A look at local economy, real estate and law enforcement

By Charles Kocher, Pilot staff writer February 01, 2013 08:54 pm

Continued slow economic growth, clear signs of recovery in the real estate market, the prospects for law enforcement — or the lack of it — and changes in the Easter lily industry were all highlights of the 2013 Business Outlook Conference Friday.

Sponsored by the Brookings-Harbor Chamber of Commerce, the day-long event attracted more than 125 participants to the Tolowa Event Center at Lucky 7 Casino in Smith River.

“Where are we going?” asked longtime conference keynote speaker Dr. John Mitchell, a regional economist. “We’re talking about continued slow growth. That’s not an exciting forecast, but it’s not a recession.” 

Nor do all the signs reassure Mitchell that the continued growth will be guaranteed. Citing lots of nagging questions, Mitchell said he likened the situation to a child’s belief in the tooth fairy, where they get something for nothing and then learn the realities of life. He said some of those myths include “the free medical care fairy, the no new taxes fairy, the rich will pay fairy, and the entitlements fairy. 

“These are the kinds of things policy makers will have to confront.”

He also worried how the Federal Reserve will handle monetary policies as the economy continues to grow, since it already is forcing short-term interest rates to zero. “Remember,” he said, “the recession is over. The next turn in economic growth is a downturn.”

Mitchell said the housing industry is among those coming back, and his comments were reinforced by a local panel on real estate trends.

Fran Gatti of Crescent City and Bryan Tillung of Brookings, each a new president of their Realtor boards, said sales figures are clearly up and continuing to improve. Their figures were bolstered by the same trends in closings and filings reported by Larry Ball of First American Title.

Del Norte County residential sales totaled 253 in 2012, up from 167 in 2010, said Gatti. “What we are seeing in our market is investors with cash,” she noted, with lower-end properties showing the most activity.

In Curry County, Tillung said, there were 265 sales in 2012, the highest since 2007, and many of them were also investors with cash. “We are starting to see a trend where things are improving right now.”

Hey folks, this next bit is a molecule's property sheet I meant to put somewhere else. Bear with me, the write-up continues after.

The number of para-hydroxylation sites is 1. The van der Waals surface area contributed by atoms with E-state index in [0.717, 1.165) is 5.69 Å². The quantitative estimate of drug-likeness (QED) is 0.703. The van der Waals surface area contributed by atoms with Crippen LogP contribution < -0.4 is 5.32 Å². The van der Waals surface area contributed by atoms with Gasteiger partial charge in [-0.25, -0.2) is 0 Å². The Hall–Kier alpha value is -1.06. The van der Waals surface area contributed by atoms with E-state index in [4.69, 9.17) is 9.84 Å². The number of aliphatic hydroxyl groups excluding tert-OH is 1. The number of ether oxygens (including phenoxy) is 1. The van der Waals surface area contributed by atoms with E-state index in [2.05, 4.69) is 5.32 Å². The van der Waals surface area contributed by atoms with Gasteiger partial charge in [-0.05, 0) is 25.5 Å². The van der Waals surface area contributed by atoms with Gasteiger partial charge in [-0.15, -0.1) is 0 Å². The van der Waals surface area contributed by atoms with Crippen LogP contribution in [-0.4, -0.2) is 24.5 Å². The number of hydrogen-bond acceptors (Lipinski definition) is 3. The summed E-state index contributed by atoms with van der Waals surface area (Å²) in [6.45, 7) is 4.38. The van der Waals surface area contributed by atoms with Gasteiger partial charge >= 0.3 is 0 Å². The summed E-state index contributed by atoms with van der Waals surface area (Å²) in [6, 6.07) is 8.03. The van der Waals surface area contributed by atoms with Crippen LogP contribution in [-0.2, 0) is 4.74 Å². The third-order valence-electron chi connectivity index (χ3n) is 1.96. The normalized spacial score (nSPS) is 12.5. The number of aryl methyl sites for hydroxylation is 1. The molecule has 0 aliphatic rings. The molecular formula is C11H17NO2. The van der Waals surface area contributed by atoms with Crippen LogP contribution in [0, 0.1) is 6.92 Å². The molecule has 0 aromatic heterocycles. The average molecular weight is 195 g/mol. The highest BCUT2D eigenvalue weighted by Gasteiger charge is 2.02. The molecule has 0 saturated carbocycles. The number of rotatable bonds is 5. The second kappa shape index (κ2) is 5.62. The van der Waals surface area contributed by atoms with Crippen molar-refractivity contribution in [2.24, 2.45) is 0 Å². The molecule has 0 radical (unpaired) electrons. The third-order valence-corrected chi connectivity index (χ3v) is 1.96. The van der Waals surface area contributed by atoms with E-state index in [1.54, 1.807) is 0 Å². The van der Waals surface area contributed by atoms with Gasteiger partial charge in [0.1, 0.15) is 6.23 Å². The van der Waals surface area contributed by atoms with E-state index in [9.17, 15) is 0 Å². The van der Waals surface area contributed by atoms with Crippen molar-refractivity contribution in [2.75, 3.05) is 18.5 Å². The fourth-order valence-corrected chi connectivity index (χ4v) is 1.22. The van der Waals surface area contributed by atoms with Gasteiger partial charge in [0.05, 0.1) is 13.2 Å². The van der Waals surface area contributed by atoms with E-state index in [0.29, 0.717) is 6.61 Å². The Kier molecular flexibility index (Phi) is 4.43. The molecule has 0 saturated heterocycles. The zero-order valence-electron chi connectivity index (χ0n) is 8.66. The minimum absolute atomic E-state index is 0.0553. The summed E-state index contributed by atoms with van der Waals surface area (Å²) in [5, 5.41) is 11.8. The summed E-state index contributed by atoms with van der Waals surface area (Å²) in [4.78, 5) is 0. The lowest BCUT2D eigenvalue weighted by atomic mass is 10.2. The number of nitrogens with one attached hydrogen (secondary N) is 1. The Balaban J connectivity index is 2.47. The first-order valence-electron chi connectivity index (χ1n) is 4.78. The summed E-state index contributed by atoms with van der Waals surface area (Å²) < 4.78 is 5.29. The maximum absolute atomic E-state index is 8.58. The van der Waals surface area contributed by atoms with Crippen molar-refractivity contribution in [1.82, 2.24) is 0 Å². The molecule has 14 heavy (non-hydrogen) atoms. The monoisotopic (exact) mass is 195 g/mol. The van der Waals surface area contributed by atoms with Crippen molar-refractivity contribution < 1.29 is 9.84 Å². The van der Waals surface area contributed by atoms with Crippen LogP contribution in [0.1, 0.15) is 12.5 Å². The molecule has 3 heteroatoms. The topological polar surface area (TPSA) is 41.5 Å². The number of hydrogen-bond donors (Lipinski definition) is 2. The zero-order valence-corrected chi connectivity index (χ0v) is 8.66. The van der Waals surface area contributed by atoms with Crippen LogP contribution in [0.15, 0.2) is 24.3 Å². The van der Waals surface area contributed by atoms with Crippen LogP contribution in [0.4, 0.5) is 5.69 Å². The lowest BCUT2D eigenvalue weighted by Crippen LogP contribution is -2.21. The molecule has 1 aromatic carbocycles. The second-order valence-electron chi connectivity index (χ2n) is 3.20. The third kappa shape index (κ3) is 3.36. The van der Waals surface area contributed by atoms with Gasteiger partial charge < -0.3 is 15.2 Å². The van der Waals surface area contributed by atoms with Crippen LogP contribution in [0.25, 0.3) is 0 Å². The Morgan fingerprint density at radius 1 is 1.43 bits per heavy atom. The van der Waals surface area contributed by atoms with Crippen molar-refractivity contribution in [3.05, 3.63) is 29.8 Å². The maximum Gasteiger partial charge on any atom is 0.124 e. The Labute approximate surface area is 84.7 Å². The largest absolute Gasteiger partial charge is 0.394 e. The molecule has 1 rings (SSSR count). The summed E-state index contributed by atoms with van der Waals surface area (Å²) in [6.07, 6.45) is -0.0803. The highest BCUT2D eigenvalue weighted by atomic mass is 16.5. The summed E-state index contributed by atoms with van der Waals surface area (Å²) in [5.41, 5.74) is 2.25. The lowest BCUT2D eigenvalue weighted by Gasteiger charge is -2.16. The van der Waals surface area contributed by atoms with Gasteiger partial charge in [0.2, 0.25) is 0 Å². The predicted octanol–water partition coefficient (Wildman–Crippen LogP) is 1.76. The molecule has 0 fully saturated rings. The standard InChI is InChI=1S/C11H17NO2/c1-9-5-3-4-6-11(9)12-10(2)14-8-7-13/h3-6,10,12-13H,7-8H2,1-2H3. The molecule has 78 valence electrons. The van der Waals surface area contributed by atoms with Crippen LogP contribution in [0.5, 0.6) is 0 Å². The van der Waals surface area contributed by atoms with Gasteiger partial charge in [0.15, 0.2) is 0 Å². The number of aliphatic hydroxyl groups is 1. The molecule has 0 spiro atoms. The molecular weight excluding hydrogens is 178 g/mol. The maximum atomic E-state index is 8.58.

Curry County Sheriff John Bishop and Del Norte Sheriff Dean Wilson apologized for ending the conference on a sour note in their joint presentation.

“We’re looking at shutting the whole thing (sheriff’s office) down come June 30,” said Bishop, since his budget makes up most of the county’s dwindling general fund. “We have a chance to redefine the county; we have a choice, and what we will decide remains to be seen.”

In Josephine County, where the sheriff’s office has shut down most services, Bishop said, “It really is the wild, wild west out there, in O’Brien and Selma and some of those areas.” 

“You can’t depend on local law enforcement to be there,” said Wilson. “We can not longer provide that level of service. We’re going to see less and less services provided.”

“My job is to keep you safe and your job is to get me the money to do that,” Bishop said. 

Other sessions during the day included a history of how counties have lost significant revenue from federal timber sales, and a recent survey of Curry residents that showed they recognize the problem, but do not agree on how to raise funds to solve it.

“There were 73 percent who are willing to pay some small increase in taxes,” said Georgia Nowlin in presenting the results of the Oregon’s Kitchen Table survey. “But there was no clear majority on the approach.”

Asked which funding option he favors, Bishop said he would prefer a permanent tax levy, through a law enforcement district, but noted that “it takes time to set it up.”

In the annual “Industry Showcase,” Rob Miller of Dahlstrom & Watt Bulb Farm in Smith River advised businesses to be willing to change with changes in their markets and conditions. 

The firm is just one of four that supply almost all the Easter lily bulbs in the world, down from about 900 after World War II and 26 growers in 1975. “That tells us that it’s not as easy as you might think,” Miller said.

Miller recounted changes in Dahlstrom & Watt that included moving the initial Easter lily bulb farms because of soil conditions, building greenhouses to force bulbs to bloom at Easter, funding research to keep area lily growers competitive, moving into green plants, then flowering plants, and now hydrangea cuttings.

“You have to keep moving; you have to modify what you’re doing,” Miller said. “It’s a battle every day, because it changes.”

Other presentations during the conference included:

•News that the Smith River Rancheria’s new $10 million hotel in the Lucky 7 complex  — Howonquet Lodge — should be open in May.

•Encouragement for businesses to join in the South Coast Employer’s Council so that they can help influence operations of the Oregon Employment Division. 

•Details of the workforce and demographics of both Curry and Del Norte counties. 

•A report that deposits at Rogue Federal Credit Union have risen significantly since it assumed the assets of the former Chetco Federal Credit Union at the beginning of the year.